When analyzing an image in a visual analysis essay, students should address an appealing aspect. Basically, this feature means how an image appeals to the audience and influences them to believe intended claims. Here, students should explain to the audience whether an image or specific parts of it appeal to logic, emotion, authority, or character. More importantly, they should explain whether any of the appeals are deceptive.

5. Context and History

When writing a visual analysis essay, students can analyze an image by addressing its historical context. Basically, the good approach is to explain the image’s rhetorical situation to the audience. In this case, writers must familiarize themselves with the artist’s intended message and how the audience reacts when looking at this image. Moreover, the writer’s response to an image can differ from that of the initial audience. In turn, learners should use such difference as the main idea (a thesis statement) of discussion in their visual analysis essay.

Writing a Visual Analysis Essay: A Step-by-Step Guide

Like any paper, writing a visual analysis essay requires students to observe specific strategies of persuasive writing. Basically, these strategies include preparation, stage set-up, actual writing, and wrap up. Moreover, these strategies enable students to create works that satisfy academic writing conventions, such as having a thesis statement, citations, appropriate formatting, and free from errors and mistakes.

Step 1: Preparation for Writing a Visual Analysis Essay

Preparation refers to an aspect of planning how to go about executing a task. In academic writing, preparation is the main first step to persuasive writing, and it entails reading a story or reviewing an object or subject, finding a visual, defining a topic, preparing ideas, and considering the needs of the audience. Therefore, one can argue that preparation is the stage where students develop a frame of mind necessary to conduct an in-depth analysis of an image or visual display.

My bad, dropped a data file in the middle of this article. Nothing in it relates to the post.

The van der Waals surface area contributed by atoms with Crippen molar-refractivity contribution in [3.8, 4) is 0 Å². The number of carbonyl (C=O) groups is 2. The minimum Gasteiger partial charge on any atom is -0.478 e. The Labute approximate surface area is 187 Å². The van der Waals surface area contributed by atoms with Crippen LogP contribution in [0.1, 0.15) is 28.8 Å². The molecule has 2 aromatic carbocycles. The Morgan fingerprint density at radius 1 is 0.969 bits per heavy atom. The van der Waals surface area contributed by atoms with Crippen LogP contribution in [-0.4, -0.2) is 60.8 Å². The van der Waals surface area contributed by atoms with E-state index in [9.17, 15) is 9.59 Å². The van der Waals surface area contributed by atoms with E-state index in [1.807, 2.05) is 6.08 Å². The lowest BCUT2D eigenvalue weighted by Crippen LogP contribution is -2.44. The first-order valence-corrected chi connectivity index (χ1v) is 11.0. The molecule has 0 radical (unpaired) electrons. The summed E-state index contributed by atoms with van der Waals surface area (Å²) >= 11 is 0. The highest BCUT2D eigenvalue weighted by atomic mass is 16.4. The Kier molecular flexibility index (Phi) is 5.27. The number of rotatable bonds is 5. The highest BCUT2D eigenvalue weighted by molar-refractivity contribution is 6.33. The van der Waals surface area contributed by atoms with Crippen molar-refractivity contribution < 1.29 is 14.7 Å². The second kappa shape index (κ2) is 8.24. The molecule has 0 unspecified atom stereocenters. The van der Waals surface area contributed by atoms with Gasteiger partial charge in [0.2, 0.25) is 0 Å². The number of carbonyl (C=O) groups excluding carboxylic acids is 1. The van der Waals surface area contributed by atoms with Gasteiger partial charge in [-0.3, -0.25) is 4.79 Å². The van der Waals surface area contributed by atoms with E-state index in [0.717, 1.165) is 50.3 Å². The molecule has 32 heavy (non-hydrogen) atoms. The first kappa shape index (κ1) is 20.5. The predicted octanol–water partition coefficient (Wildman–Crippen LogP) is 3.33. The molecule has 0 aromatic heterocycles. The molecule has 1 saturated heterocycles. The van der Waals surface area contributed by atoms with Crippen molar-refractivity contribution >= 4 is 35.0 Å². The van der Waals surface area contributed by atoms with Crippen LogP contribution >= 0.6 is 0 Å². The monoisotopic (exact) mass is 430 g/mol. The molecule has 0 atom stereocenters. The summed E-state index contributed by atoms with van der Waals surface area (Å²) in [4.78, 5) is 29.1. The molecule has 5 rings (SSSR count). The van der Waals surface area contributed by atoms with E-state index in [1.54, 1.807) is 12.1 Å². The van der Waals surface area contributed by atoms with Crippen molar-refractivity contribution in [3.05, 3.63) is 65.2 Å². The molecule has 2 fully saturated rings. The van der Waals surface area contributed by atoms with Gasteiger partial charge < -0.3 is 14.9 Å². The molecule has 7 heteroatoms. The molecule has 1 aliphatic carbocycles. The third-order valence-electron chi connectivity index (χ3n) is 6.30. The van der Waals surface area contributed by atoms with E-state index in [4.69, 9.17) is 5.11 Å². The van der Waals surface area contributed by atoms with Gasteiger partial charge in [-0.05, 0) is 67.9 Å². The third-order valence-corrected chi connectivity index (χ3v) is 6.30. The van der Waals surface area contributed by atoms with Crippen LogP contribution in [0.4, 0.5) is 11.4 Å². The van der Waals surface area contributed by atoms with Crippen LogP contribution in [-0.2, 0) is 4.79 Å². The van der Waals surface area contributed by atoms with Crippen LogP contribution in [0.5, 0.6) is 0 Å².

A. Reading A story or Reviewing an Object or Subject.

In many instances, an image that students analyze in a Visual Analysis essay is found in texts, such as books, journal articles, reports, or novels, or galleries. Therefore, reading a text is the first activity that a writer should undertake when analyzing an image. Also, students may go to museums to observe specific artworks. In turn, if it is a text, learners should read an article at least twice to grasp essential details that are pertinent to their visual analysis essay.

B. Finding a Visual

As students read a text, they should focus on identifying an image or visual display that they should analyze in a visual analysis essay. While it is standard practice for instructors to guide students on where to find an image, sometimes, they may have to choose an image for themselves. In the latter context, identifying an image that writers find understandable to them in terms of its visual elements is the best approach in writing a visual analysis essay.

C. Defining a Topic

Although the objective of a visual analysis essay is to describe an image or visual display’s visual characteristics, students should come up with a topic that best describes this endeavor. By considering the essence of elements and principles of design that apply to an in-depth analysis of an image, students have a broad scope when it comes to defining a topic for their visual analysis essays. As such, the secret to finding the right essay topics is to decide on what aspect of analysis – elements or principles – they intend to focus on.

D. Preparing Ideas